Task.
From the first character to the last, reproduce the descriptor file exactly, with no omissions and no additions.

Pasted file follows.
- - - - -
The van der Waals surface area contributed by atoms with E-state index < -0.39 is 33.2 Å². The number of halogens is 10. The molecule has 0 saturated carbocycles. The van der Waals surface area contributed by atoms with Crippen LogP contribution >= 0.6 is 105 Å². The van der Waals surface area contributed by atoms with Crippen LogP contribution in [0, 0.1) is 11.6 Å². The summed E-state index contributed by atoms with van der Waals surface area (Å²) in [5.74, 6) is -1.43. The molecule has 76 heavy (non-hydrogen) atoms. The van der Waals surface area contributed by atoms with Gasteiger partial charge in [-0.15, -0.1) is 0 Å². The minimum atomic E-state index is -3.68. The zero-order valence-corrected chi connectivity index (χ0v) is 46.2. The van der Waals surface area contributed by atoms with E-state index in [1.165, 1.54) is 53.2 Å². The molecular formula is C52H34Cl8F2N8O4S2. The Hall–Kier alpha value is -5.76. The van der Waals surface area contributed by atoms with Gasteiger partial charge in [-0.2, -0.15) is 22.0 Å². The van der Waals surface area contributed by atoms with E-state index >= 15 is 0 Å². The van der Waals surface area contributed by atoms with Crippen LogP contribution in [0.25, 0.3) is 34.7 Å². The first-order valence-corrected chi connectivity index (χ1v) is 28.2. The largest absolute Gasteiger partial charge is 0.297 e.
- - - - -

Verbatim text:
The van der Waals surface area contributed by atoms with E-state index < -0.39 is 33.2 Å². The number of halogens is 10. The molecule has 0 saturated carbocycles. The van der Waals surface area contributed by atoms with Crippen LogP contribution >= 0.6 is 105 Å². The van der Waals surface area contributed by atoms with Crippen LogP contribution in [0, 0.1) is 11.6 Å². The summed E-state index contributed by atoms with van der Waals surface area (Å²) in [5.74, 6) is -1.43. The molecule has 76 heavy (non-hydrogen) atoms. The van der Waals surface area contributed by atoms with Gasteiger partial charge in [-0.15, -0.1) is 0 Å². The minimum atomic E-state index is -3.68. The zero-order valence-corrected chi connectivity index (χ0v) is 46.2. The van der Waals surface area contributed by atoms with E-state index in [1.165, 1.54) is 53.2 Å². The molecular formula is C52H34Cl8F2N8O4S2. The Hall–Kier alpha value is -5.76. The van der Waals surface area contributed by atoms with Gasteiger partial charge in [-0.2, -0.15) is 22.0 Å². The van der Waals surface area contributed by atoms with E-state index >= 15 is 0 Å². The van der Waals surface area contributed by atoms with Crippen LogP contribution in [0.25, 0.3) is 34.7 Å². The first-order valence-corrected chi connectivity index (χ1v) is 28.2. The largest absolute Gasteiger partial charge is 0.297 e.